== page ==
Ms Fox said she immediately knew she had found "something very special" and was "thrilled" at the discovery, which is likely to be worth several thousand pounds.

Read the rest of this article...

Sunday, 7 February 2021

Jorvik plans largest online Viking Festival


York Archaeological Trust is planning to host the world’s largest online Viking Festival later this month.

Currently all of its attraction are closed and its annual Viking Festival has been cancelled as a result of the pandemic.

So, instead it is going to host a 6 day festival including chart-topping music, livestreamed events for all ages, virtual tours and the first ever 360 degree immersive video of JORVIK Viking Centre’s world-famous ride through Viking-age York.

“For many people, the February half term is synonymous with Vikings as we’ve been hosting a festival for over 35 years, whether that be families drawn by the thrilling combat displays and spectacle of hundreds of Vikings marching through the city, or academics here for our annual Symposium, where the latest research from all over the world is presented by leaders in the field of Viking studies,” said Gareth Henry, Events Manager for York Archaeological Trust.

Read the rest of this article...

Monday, 1 February 2021

A Viking Archaeologist Shares 6 of the Most Fascinating Finds From a Slew of Recent Discoveries Made in Melting Ice

Archaeologists working to discovered Viking artifacts uncovered by ice melt at the Lendbreen ice patch. Photo courtesy of Secrets of the Ice.

Global warming has unlocked hundreds of Viking artifacts from the ice of the Norwegian mountains in recent years.

In November, archaeologists from the Secret of the Ice project, part of Norway’s Glacier Archaeology Program, discovered 68 arrows spanning a period of 6,000 years—a record for any frozen archaeological site—on the Langfonne ice patch, an ancient Viking hunting ground.

A few months earlier, scientists announced discoveries that had been frozen in the rapidly melting Lendbreen ice patch, which was once part of a Viking trade route.

Read the rest of this article...

Friday, 22 January 2021

Georadar Reveals 15 Burial Mounds And 32 Viking Age Mysteries In Northern Norway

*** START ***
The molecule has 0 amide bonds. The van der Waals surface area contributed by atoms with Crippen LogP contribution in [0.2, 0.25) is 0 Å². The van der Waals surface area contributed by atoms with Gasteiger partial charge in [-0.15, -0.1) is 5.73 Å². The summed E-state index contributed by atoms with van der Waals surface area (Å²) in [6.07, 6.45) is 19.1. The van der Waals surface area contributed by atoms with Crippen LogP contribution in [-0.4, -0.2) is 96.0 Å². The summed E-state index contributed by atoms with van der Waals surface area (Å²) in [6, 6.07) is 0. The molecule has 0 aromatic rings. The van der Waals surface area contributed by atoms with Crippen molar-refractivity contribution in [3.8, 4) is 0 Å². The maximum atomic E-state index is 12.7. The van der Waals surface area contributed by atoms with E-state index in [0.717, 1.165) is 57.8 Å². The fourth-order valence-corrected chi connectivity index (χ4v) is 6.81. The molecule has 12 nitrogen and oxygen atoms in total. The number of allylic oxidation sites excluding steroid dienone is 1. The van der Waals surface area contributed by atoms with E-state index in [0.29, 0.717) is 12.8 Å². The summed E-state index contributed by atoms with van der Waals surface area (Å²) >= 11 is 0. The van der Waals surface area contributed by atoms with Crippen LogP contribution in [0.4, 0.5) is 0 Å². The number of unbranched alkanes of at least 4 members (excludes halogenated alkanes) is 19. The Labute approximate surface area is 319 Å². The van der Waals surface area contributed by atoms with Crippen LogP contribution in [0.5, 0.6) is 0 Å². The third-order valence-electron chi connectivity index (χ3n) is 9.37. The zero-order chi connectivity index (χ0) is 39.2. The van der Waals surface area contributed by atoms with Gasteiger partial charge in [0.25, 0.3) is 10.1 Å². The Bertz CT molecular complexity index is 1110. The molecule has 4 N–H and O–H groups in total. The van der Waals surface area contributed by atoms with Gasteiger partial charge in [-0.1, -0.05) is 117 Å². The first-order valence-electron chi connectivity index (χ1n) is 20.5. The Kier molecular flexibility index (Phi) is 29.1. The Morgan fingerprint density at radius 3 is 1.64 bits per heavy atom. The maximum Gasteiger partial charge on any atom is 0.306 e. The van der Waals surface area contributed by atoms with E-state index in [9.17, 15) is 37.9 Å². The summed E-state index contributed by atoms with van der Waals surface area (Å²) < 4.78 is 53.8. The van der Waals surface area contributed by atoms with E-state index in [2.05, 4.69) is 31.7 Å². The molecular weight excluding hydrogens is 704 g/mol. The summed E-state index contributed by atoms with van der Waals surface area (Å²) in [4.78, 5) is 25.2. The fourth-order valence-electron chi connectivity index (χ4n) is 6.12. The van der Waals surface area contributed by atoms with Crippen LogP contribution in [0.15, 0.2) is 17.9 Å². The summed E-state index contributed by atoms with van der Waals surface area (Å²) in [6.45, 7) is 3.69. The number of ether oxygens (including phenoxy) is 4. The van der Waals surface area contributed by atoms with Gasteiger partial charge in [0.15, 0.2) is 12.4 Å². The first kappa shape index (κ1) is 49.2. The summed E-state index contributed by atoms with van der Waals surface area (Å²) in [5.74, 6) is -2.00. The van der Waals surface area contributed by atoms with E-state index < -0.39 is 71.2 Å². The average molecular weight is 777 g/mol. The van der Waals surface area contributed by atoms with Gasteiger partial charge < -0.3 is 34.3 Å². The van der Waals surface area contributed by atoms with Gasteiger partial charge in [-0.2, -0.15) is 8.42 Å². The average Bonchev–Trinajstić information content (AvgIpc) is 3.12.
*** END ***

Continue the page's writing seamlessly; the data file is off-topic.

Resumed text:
The ground was frozen and the field was covered with a fine layer of snow – 
ideal conditions for this type of archaeological research
[Credit: Arne Anderson Stamnes, NTNU University Museum]



GPR sends electromagnetic signals down into the subsurface, and some of these signals are reflected back when they encounter structures deeper down in the ground. This is how archaeologists obtain a kind of X-ray of objects two to three meters below the surface.

Stamnes quickly finds that the ground here is content rich, to put it mildly.

"The results are astonishingly good and they whet your appetite for more, says Nordland county archaeologist Martinus A. Hauglid.

One of the region's largest burial mounds

"Our findings included traces of 15 burial mounds, and one of them appears to contain a boat grave. Both the size and design of the burial mounds are typical of the period 650 to 950 CE—that is, what we call the Merovingian Period and Viking Age," says Stamnes.

"A lot of the mounds are big. The largest burial mound has an inner dimension of 32 meters and must have been a towering presence in the landscape," he says.

Read the rest of this article...

Monday, 18 January 2021

Birka: The Mysterious Demise of a Majestic Viking Trading Center

 Hill fort in Birka. Part of Birka and Hovgården world heritage site. 

(Arild Vågen/ CC BY-SA 4.0 )

The Viking Age in Europe brought a lot of key events and innovations, and greatly shaped the future of things that were to come. But there is a popular misconception that the Vikings were all about raiding and pillaging as they sailed to the West and the East. While they did sail all over and raided, traded, and brought kingdoms to their knees, the Vikings were also proficient in many other regards. Their major ports and settlements around Scandinavia were in many ways the hubs of trade and wealth - and Birka was one of the major settlements. An influential trading emporium, Birka was the place where all the goods from Eastern Europe and the Orient were handled, as well as goods from Scandinavia and Finland. Today, its remains lie just 30 kilometers outside of the Swedish capital of Stockholm. What is the story and the fate of this rich Viking city? 

Read the rest of this article...